Health and wellness choices that can change your life
JHU VP for human resources hopes her story can inspire others
Charlene Moore Hayes, the university's vice president for human resources, will never forget Nov. 30, 2010—the day she realized how much she really weighed. "How did that happen?" she said as she left her annual doctor's visit.
There had been no lectures, just gentle reminders along the way. When she complained of swollen ankles, her doctor had said, "You need to lose some weight." When she had trouble sleeping and developed sleep apnea, she heard the same plea.
So, on that day in November she made a personal commitment to lose some weight, and thus began the three-year wellness journey that allowed Hayes to enter 2014 nearly 85 pounds lighter than she began 2011.
"On so many levels, Johns Hopkins is dedicated to health and wellness," Hayes says. "It's who we are. We promote living well and offer a variety of programs for our employees to help them achieve their goals. For me, losing weight was not just about myself and getting healthy but setting an example for others to follow."
Like any journey, there have been twists and turns along the way. Hayes' first step was to learn more about healthy eating. By cutting back on portion sizes and learning about the glycemic index, she was able to drop 25 pounds over a two-year period. The glycemic index measures how foods affect your blood sugar and insulin. Hayes had always hoped that she would not become diabetic, a condition that runs in her family.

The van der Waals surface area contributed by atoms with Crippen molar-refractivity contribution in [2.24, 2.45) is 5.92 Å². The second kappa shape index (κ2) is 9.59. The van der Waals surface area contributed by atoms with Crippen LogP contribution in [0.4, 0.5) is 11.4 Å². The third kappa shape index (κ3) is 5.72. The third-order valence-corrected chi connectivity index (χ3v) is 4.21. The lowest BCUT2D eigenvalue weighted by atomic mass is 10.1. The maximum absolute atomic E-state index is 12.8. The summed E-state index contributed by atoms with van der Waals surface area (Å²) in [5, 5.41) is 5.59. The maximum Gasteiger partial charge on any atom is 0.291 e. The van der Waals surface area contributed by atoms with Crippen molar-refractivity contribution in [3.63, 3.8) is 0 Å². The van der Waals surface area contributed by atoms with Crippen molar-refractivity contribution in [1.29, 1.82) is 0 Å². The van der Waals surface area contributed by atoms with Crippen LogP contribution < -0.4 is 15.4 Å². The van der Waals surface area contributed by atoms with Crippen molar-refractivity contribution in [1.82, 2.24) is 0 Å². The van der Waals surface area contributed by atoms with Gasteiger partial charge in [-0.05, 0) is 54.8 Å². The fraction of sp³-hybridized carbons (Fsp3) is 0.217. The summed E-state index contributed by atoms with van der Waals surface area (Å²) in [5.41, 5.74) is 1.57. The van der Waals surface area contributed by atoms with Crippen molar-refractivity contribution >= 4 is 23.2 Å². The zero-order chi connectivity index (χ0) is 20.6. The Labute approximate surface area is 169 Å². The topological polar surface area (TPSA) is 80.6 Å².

The glycemic index opened her eyes to the fact that it's not just how much you eat but the kind of food and how it impacts your body. Some carbohydrates (e.g., bread, rice, pasta, fruits, and vegetables) are better for you than others. Picking good carbs, she learned, can help control weight and ward off a host of chronic conditions, including diabetes. The glycemic index persuaded Hayes to trade her bagel breakfast for fruit and yogurt.
The next step was to focus on a bigger weight loss goal and to incorporate more physical activity into her lifestyle. On Feb. 18, 2013, Hayes started Take Shape for Life, a weight-loss program that uses Medifast meals and offers the support of personal health coaches. With TSFL, the pounds started to melt away more quickly.
Five months later, for her birthday, Hayes' husband bought her a Fitbit, which fueled a new emphasis on physical activity. Fitbit is a wrist-worn fitness tracker that records steps, distance, calories burned, and stairs climbed, and syncs the data wirelessly with a smartphone. Hayes says that Fitbit gave her a newfound awareness of how crucial physical activity is for a healthy lifestyle and an appreciation for the importance "to just keep moving."
Based on suggestions from the Fitbit app, Hayes has identified daily physical activity goals, such as taking 10,000 steps per day or walking at least 10 flights of stairs.
Ultimately, Fitbit and a healthy diet helped her lose 60 pounds in 2013.
Hayes says she enters 2014 with a goal of losing 20 more pounds. She invites members of the entire university community to make and achieve their own wellness goals.